BC Professors React to the Return to Campus

As lecture halls lie dormant, BC professors share mixed feelings on returning to in-person teaching. / Brooklyn College
As lecture halls lie dormant, BC professors share mixed feelings on returning to in-person teaching. / Brooklyn College

By Gabriela Flores and Serin Sarsour


   The age of Zoom is seemingly coming to an end. With more Brooklyn College and CUNY classes moving back on campus, many professors are eager to get back into their classrooms and interact with students. As COVID-contractions continue, however, many are keeping an eye out for any potential cases.

   “We haven’t had an issue, but I would feel really responsible if students weren’t following masking protocols or if students came and caused an outbreak in the classroom,” said Political Science Professor Cody Campbell. “I would feel morally responsible for that.” 

   When COVID forced the university to shut down back in March 2020, Campbell and other professors had to shift gears and run their lessons virtually. Initially, Campbell carried out his class asynchronously during BC’s first semester under quarantine. Months later, he taught complex political theories for 5 courses from his basement. There, he saw how Zoom fell short of a classroom setting, especially with class discussions and social interaction.

    “I don’t think my classes were really bad online or something. I think anyone, regardless of how good of a teacher you are, can’t teach online as good as they could teaching in-person,” Campbell said. 

   For Don Hecker, a Television, Radio, and Emerging Media (TREM) professor, teaching students online has similarly resulted in some shortcomings that would have otherwise been nonexistent in person. “I really miss the easy back and forth with the students,” Hecker said, describing his class’s pre-COVID conversation to be “like 18 TV shows going on at once.”

   Hecker’s Multimedia Editing course was set to be in BC’s Journalism Lab this fall, but with not enough students uploading their vaccine verification, the class moved online one week before the semester’s start. If more students upload their COVID-jab proof by CUNY’s deadline this Thursday, the administration will give Hecker’s class the green light to continue in person. 

   “The same information they would have got if we had done it all in-person, they’re getting this way [online],” Hecker said. “The same information, not the same experience. And I do think the in-person experience is better, certainly for me.” He noted that though he prefers in-person instruction and network students with his colleagues in the industry, he adapted smoothly and quickly to his first remote course at BC. Hecker also found that the BC administration’s decision was justifiable given how the Delta COVID-variant has spread rapidly.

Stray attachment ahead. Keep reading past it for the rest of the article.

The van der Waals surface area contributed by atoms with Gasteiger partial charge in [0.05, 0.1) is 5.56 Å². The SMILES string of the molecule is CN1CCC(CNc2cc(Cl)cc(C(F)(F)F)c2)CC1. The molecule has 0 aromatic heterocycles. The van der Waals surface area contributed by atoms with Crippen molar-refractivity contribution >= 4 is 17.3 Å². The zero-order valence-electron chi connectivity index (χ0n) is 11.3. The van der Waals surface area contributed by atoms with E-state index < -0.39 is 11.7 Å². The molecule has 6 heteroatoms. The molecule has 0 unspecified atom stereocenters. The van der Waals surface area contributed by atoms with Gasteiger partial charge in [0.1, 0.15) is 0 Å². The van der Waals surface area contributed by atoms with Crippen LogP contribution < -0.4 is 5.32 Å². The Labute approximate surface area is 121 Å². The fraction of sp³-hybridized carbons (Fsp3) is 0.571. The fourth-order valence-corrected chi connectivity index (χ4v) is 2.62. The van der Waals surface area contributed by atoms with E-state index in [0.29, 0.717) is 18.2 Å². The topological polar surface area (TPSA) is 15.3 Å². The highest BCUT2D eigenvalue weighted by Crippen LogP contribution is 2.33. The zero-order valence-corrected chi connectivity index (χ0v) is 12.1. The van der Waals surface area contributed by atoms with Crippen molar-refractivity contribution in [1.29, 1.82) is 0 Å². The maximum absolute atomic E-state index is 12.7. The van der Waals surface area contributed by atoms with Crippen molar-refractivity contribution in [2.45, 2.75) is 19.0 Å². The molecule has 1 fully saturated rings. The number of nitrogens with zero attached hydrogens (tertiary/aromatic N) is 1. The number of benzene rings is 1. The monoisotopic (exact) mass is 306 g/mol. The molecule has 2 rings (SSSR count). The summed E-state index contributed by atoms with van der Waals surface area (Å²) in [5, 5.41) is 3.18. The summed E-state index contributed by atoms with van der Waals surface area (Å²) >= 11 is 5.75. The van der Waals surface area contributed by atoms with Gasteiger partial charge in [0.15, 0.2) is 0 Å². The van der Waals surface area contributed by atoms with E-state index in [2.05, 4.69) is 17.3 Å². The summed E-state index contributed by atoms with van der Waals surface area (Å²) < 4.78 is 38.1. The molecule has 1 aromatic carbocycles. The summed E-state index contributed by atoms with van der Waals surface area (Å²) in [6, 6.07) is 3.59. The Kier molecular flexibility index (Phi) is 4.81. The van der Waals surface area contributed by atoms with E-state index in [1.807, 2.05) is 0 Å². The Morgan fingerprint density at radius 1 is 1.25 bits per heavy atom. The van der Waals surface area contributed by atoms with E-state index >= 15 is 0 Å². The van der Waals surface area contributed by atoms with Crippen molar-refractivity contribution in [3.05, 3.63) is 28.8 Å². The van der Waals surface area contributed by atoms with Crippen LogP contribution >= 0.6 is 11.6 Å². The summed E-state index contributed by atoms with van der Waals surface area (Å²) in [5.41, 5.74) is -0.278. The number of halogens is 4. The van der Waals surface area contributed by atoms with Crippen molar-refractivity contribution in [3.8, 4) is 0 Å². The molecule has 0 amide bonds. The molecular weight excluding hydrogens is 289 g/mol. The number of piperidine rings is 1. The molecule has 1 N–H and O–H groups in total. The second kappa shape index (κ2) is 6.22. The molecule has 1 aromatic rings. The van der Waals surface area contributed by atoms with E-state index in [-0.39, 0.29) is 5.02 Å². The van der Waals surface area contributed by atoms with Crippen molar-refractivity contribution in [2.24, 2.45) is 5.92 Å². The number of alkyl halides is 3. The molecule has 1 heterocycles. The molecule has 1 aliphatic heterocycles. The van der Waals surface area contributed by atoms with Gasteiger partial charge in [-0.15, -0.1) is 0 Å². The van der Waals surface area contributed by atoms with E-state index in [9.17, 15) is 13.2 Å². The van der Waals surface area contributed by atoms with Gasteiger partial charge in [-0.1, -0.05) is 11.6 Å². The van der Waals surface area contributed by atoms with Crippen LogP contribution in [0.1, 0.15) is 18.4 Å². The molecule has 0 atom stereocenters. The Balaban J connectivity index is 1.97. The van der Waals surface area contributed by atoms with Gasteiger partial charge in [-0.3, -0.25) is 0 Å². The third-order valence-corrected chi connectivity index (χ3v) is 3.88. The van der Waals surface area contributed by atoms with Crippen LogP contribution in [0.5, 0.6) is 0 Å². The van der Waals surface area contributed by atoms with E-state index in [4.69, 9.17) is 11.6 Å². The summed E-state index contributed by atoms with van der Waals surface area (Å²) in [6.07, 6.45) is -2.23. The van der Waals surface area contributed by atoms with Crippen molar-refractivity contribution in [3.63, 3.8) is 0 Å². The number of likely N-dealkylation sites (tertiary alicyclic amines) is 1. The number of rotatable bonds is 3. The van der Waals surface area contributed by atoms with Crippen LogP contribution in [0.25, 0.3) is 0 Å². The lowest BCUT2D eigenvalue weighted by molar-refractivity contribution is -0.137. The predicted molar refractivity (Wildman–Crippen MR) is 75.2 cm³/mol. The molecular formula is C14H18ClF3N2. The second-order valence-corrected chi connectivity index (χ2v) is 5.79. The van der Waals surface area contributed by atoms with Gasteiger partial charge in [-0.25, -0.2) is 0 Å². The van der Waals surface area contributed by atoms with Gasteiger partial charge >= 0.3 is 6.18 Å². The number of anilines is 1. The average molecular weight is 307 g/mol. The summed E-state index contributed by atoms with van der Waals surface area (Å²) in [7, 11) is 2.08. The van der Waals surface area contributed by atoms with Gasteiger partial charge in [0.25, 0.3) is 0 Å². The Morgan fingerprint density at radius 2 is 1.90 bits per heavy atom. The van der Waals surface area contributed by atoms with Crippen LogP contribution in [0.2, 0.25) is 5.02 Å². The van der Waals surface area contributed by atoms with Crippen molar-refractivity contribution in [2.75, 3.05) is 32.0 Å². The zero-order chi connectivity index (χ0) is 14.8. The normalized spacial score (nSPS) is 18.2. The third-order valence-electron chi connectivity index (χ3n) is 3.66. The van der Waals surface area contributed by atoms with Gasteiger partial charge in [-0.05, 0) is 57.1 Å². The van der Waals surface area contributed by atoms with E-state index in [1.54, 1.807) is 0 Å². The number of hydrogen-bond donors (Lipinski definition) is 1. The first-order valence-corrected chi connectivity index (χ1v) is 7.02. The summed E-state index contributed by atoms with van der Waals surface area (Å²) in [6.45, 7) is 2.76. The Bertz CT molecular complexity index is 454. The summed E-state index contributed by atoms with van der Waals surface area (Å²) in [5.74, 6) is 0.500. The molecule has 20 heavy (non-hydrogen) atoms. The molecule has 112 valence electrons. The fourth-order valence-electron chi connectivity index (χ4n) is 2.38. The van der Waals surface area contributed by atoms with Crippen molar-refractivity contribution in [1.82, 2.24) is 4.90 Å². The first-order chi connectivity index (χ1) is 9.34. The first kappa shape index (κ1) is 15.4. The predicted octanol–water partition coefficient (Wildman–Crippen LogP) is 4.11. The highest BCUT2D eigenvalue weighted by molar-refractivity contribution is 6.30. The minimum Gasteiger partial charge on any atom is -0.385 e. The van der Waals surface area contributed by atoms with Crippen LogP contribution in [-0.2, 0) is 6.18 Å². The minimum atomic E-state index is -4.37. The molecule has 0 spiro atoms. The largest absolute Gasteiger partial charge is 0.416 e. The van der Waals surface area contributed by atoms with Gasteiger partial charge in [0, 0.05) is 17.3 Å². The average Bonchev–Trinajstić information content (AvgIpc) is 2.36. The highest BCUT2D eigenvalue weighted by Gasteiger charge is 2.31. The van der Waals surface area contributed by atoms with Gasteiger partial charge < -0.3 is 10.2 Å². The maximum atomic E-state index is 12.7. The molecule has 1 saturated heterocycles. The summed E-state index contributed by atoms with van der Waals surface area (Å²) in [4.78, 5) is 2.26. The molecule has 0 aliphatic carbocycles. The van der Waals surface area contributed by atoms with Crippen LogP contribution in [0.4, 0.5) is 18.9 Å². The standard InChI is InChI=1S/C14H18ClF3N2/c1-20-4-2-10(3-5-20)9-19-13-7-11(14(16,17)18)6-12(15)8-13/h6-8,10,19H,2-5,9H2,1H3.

“We’ve been dealing with COVID for a couple of years now, and just about the time we think we understand it, it comes up with something newer and deadlier,” Hecker said. “I think we need to be always thinking very carefully about what we’re going to do in case the darn thing whips back on us again.”

   Both Hecker and Campbell find Brooklyn College’s reentry plans effective and well-thought-out. The college’s enforcement of mask-wearing, vaccine mandate, and other preventive COVID measures are what ultimately made them feel safe enough to return to campus. For Campbell, who is currently instructing three in-person classes at BC, he knows that not all students may feel equally optimistic about returning to campus during a pandemic.

   “I don’t think it’s a healthy learning environment if people are nervous about dying, that doesn’t help anybody,” he said. 

   On the other hand, Philosophy Professor Alex Mendez says, “I personally feel comfortable coming to campus. I think that CUNY is doing a good job at requiring students to show proof of vaccination and ensuring the health and safety of students.”

   Mendez was eager to return to campus because he believes that “teaching in-person is an erratically different experience than teaching on zoom or online. You can engage with students in a different manner and I personally think it’s better.”

   Similarly, TREM Professor Bruce Rabinowitz was thrilled to get back in the classroom. Rabinowitz faced challenges while teaching through a screen. “I didn’t feel I was able to inspire meaningful discussions with students because it’s just so hindered online. I just don’t think it can take the place of personal interaction and the enthusiasm of the students, as well as myself, when in-person,” he says.

  Mendez expresses the importance of the students and faculty working together to ensure a successful return to campus. “I think if professors are lenient and understanding of the complications that come with not only the pandemic but also the usual problems that come along with family, friends, economic situations, etc., and students are equally working with the professors, there’s no reason why it shouldn’t go smoothly.”

   “I think we’re doing a great job, and hopefully by the spring things will be a little bit better in terms of both the pandemic and the restrictions,” Mendez adds.

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